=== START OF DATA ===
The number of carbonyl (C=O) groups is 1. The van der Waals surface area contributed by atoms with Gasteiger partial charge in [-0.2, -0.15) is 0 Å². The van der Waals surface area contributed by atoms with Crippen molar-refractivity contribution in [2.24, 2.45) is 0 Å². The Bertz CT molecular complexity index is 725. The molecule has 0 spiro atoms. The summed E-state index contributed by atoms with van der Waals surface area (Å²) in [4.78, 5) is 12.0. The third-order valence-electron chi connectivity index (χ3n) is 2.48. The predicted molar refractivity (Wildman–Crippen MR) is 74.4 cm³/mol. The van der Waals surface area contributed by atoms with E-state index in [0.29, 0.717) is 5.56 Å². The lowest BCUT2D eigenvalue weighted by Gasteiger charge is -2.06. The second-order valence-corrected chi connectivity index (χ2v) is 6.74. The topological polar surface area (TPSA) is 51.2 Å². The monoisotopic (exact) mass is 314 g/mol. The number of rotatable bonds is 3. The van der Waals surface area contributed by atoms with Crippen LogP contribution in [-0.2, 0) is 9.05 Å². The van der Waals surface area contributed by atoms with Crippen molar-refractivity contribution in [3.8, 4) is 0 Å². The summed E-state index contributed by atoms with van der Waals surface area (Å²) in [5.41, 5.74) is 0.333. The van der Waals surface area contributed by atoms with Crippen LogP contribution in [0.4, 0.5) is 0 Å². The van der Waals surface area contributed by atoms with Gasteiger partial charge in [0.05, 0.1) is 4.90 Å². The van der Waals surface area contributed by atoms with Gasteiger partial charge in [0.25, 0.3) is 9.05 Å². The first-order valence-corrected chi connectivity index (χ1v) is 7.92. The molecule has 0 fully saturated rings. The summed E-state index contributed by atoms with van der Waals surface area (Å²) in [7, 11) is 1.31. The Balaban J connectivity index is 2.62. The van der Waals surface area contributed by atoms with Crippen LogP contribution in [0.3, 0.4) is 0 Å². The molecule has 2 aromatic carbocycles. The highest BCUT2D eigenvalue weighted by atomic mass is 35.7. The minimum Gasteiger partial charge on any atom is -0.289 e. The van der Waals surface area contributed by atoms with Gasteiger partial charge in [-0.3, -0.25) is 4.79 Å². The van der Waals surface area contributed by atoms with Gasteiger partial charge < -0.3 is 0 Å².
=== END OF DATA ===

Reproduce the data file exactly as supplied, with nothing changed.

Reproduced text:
The number of carbonyl (C=O) groups is 1. The van der Waals surface area contributed by atoms with Gasteiger partial charge in [-0.2, -0.15) is 0 Å². The van der Waals surface area contributed by atoms with Crippen molar-refractivity contribution in [2.24, 2.45) is 0 Å². The Bertz CT molecular complexity index is 725. The molecule has 0 spiro atoms. The summed E-state index contributed by atoms with van der Waals surface area (Å²) in [4.78, 5) is 12.0. The third-order valence-electron chi connectivity index (χ3n) is 2.48. The predicted molar refractivity (Wildman–Crippen MR) is 74.4 cm³/mol. The van der Waals surface area contributed by atoms with E-state index in [0.29, 0.717) is 5.56 Å². The lowest BCUT2D eigenvalue weighted by Gasteiger charge is -2.06. The second-order valence-corrected chi connectivity index (χ2v) is 6.74. The topological polar surface area (TPSA) is 51.2 Å². The monoisotopic (exact) mass is 314 g/mol. The number of rotatable bonds is 3. The van der Waals surface area contributed by atoms with Crippen LogP contribution in [-0.2, 0) is 9.05 Å². The van der Waals surface area contributed by atoms with Crippen molar-refractivity contribution in [3.8, 4) is 0 Å². The summed E-state index contributed by atoms with van der Waals surface area (Å²) in [5.41, 5.74) is 0.333. The van der Waals surface area contributed by atoms with Crippen LogP contribution in [0.4, 0.5) is 0 Å². The van der Waals surface area contributed by atoms with Gasteiger partial charge in [0.05, 0.1) is 4.90 Å². The van der Waals surface area contributed by atoms with Gasteiger partial charge in [0.25, 0.3) is 9.05 Å². The first-order valence-corrected chi connectivity index (χ1v) is 7.92. The molecule has 0 fully saturated rings. The summed E-state index contributed by atoms with van der Waals surface area (Å²) in [7, 11) is 1.31. The Balaban J connectivity index is 2.62. The van der Waals surface area contributed by atoms with Crippen LogP contribution in [0.3, 0.4) is 0 Å². The molecule has 2 aromatic carbocycles. The highest BCUT2D eigenvalue weighted by atomic mass is 35.7. The minimum Gasteiger partial charge on any atom is -0.289 e. The van der Waals surface area contributed by atoms with Gasteiger partial charge in [-0.3, -0.25) is 4.79 Å². The van der Waals surface area contributed by atoms with Gasteiger partial charge < -0.3 is 0 Å².